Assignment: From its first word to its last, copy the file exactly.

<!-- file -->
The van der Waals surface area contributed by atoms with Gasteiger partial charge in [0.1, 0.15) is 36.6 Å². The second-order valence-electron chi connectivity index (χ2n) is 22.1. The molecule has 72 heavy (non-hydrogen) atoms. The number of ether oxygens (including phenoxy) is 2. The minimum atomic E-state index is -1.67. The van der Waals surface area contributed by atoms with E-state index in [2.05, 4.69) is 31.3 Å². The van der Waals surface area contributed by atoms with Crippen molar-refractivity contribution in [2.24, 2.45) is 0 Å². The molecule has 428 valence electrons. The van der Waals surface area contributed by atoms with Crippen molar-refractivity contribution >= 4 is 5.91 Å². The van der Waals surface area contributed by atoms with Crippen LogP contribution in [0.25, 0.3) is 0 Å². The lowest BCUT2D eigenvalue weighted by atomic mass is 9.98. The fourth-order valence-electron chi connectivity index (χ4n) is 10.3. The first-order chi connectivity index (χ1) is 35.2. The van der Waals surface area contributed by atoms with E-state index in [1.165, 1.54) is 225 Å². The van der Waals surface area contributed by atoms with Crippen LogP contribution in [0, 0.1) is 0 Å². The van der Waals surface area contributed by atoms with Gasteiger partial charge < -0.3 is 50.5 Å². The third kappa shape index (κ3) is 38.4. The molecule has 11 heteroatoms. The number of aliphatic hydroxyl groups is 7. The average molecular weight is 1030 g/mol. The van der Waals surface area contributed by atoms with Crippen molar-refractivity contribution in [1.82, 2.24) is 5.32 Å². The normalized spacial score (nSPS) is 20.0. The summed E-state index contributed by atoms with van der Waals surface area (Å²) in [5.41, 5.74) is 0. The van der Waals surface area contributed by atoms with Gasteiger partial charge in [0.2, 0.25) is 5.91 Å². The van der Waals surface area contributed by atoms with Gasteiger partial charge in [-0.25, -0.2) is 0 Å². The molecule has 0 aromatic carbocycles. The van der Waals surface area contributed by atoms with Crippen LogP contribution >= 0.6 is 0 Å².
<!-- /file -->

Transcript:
The van der Waals surface area contributed by atoms with Gasteiger partial charge in [0.1, 0.15) is 36.6 Å². The second-order valence-electron chi connectivity index (χ2n) is 22.1. The molecule has 72 heavy (non-hydrogen) atoms. The number of ether oxygens (including phenoxy) is 2. The minimum atomic E-state index is -1.67. The van der Waals surface area contributed by atoms with E-state index in [2.05, 4.69) is 31.3 Å². The van der Waals surface area contributed by atoms with Crippen molar-refractivity contribution in [2.24, 2.45) is 0 Å². The molecule has 428 valence electrons. The van der Waals surface area contributed by atoms with Crippen molar-refractivity contribution >= 4 is 5.91 Å². The van der Waals surface area contributed by atoms with Crippen LogP contribution in [0.25, 0.3) is 0 Å². The lowest BCUT2D eigenvalue weighted by atomic mass is 9.98. The fourth-order valence-electron chi connectivity index (χ4n) is 10.3. The first-order chi connectivity index (χ1) is 35.2. The van der Waals surface area contributed by atoms with E-state index in [1.165, 1.54) is 225 Å². The van der Waals surface area contributed by atoms with Crippen LogP contribution in [0, 0.1) is 0 Å². The van der Waals surface area contributed by atoms with Gasteiger partial charge < -0.3 is 50.5 Å². The third kappa shape index (κ3) is 38.4. The molecule has 11 heteroatoms. The number of aliphatic hydroxyl groups is 7. The average molecular weight is 1030 g/mol. The van der Waals surface area contributed by atoms with Crippen molar-refractivity contribution in [1.82, 2.24) is 5.32 Å². The normalized spacial score (nSPS) is 20.0. The summed E-state index contributed by atoms with van der Waals surface area (Å²) in [5.41, 5.74) is 0. The van der Waals surface area contributed by atoms with Gasteiger partial charge in [0.2, 0.25) is 5.91 Å². The van der Waals surface area contributed by atoms with Gasteiger partial charge in [-0.25, -0.2) is 0 Å². The molecule has 0 aromatic carbocycles. The van der Waals surface area contributed by atoms with Crippen LogP contribution >= 0.6 is 0 Å².